Dragos raises $74M to secure industrial control systems from threats

Dragos, a maker of software to secure control systems for manufacturing and industrial equipment, has raised $74 million in a Series D round extension led by WestCap.

The round, which brings Dragos’ total funding to $440 million, keeps the startup’s post-money valuation unchanged at $1.7 billion for a second straight year. Dragos CEO Robert Lee says the new money will be put toward “continuing to grow and expand” the company’s customer base, which is about 400 organizations and governments.

“Equity provides Dragos with the most operational flexibility,” Lee told TechCrunch in an email interview. “The Series D funding expansion will enhance Dragos’ ability to further facilitate industrial cybersecurity around the world.”

Lee co-founded Hanover, Maryland-based Dragos several years ago with Justin Cavini and John Lavender, drawing inspiration from his time as a cyber warfare operations officer in the US Air Force. Through Dragos, Lee hopes to help asset owners and operators – particularly in industries such as electric, water, oil and gas, and chemicals – protect infrastructure from threats targeting hardware monitoring, managed and controlled devices in industrial settings.

Data indicates that attacks on this hardware, known as industrial control systems, are increasing not only in frequency but also in sophistication. Waterfall Security Solutions, a competitor of Dragos, reported 57 attacks on industrial control systems in 2022 – a 140% increase in the number of attacks compared to the previous year.

Meanwhile, a recent survey by ABS Group, a consultancy group for the marine and offshore oil, gas and chemical sectors, found that 45% of organizations consider the risk to their control systems to be “high”, while another 15% agree that they are. “Severe or severe.”

Frost & Sullivan predicts that the global market for industrial cybersecurity will reach $10.2 billion by 2025, up from $3.3 billion in 2020.

“Bad actors are leveraging cyber attacks to target and control the world’s industrial infrastructure environment,” Lee said. “Once a relative ‘air gap’, industrial controls have become increasingly linked to IT network.”

Dragos seeks to secure these controls by providing visibility into an organization’s assets and communications. The company’s platform leverages analytics to identify threats, helps prioritize vulnerabilities and provides a playbook for responding to attacks.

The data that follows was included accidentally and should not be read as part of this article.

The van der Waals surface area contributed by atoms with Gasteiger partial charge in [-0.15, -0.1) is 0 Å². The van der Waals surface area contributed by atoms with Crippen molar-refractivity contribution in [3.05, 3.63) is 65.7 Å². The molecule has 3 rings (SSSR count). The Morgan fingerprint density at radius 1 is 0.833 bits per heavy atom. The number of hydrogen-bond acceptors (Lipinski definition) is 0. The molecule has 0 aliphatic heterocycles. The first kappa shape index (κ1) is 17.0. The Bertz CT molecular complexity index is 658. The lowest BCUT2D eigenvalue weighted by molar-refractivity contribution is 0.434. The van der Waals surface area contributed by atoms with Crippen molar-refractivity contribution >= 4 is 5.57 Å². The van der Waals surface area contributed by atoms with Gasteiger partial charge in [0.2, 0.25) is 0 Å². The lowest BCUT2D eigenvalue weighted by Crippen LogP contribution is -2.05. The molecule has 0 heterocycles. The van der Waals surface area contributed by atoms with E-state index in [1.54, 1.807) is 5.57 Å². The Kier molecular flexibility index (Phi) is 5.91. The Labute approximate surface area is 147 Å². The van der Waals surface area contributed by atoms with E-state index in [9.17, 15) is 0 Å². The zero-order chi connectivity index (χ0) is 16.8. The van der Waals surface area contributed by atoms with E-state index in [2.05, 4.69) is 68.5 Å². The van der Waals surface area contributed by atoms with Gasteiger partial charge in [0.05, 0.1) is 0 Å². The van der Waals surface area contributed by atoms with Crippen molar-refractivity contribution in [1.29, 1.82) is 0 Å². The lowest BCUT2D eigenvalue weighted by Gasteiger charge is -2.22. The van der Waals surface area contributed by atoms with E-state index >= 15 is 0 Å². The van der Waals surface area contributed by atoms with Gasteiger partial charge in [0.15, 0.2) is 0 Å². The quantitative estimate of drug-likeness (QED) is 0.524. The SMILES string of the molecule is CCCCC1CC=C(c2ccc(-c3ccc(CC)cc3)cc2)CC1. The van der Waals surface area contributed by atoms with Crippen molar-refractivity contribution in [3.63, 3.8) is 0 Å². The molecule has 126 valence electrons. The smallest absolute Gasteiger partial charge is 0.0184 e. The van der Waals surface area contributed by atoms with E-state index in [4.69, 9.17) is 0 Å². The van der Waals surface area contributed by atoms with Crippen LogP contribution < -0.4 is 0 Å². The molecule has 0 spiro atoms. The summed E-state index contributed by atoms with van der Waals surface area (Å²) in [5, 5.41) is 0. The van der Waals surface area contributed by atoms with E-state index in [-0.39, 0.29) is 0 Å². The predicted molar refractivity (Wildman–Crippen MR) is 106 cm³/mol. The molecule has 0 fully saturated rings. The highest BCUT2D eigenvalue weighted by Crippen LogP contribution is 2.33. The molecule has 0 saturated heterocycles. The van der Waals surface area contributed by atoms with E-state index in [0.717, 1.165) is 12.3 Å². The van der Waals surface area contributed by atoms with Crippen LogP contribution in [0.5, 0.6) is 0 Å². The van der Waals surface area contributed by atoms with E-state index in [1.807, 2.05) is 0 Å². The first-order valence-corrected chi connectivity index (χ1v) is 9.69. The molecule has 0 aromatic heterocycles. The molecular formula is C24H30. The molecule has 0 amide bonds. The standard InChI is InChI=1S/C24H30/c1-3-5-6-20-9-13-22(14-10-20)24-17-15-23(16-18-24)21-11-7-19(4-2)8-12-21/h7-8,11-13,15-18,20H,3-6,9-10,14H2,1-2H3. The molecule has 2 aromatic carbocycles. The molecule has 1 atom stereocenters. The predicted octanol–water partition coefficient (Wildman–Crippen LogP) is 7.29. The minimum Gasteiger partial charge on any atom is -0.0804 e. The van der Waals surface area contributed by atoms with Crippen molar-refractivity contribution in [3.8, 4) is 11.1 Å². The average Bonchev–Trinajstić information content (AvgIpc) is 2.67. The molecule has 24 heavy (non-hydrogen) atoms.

Image Credits: Dragos

Lee claims Dragos is one of the few industrial control security vendors to offer managed hunting services and threat intelligence services for customers. Dragos detects — and reports — threat activity in industrial control system environments, and allows customers to optionally, anonymously share threat intelligence with the wider community.

Dragos, which has a 500-person workforce, has focused on aggressive expansion over the past several months. During this spring and summer, his presence increased in Western Europe, particularly Germany, Austria, and Switzerland; expanded its footprint in Saudi Arabia and the United Arab Emirates; and signed an agreement with Macnica IT consultancy to provide Dragos products in Japan. Just in August, Dragos signed a three-year contract with the Singapore government’s cybersecurity arm, supporting its operational technology and the country’s efforts to defend against cyber attacks on critical infrastructure.

Beyond direct contracts and customer engagement, Dragos is working to get its partner program off the ground. Launched this year as the Dragos Global Partner Program, the program trains partners who resell, manage and deploy Dragos’ platform with asset detection and threat detection services.

In a previous interview, Lee said Dragos intended to eventually do an IPO. It seems it’s only a matter of when.

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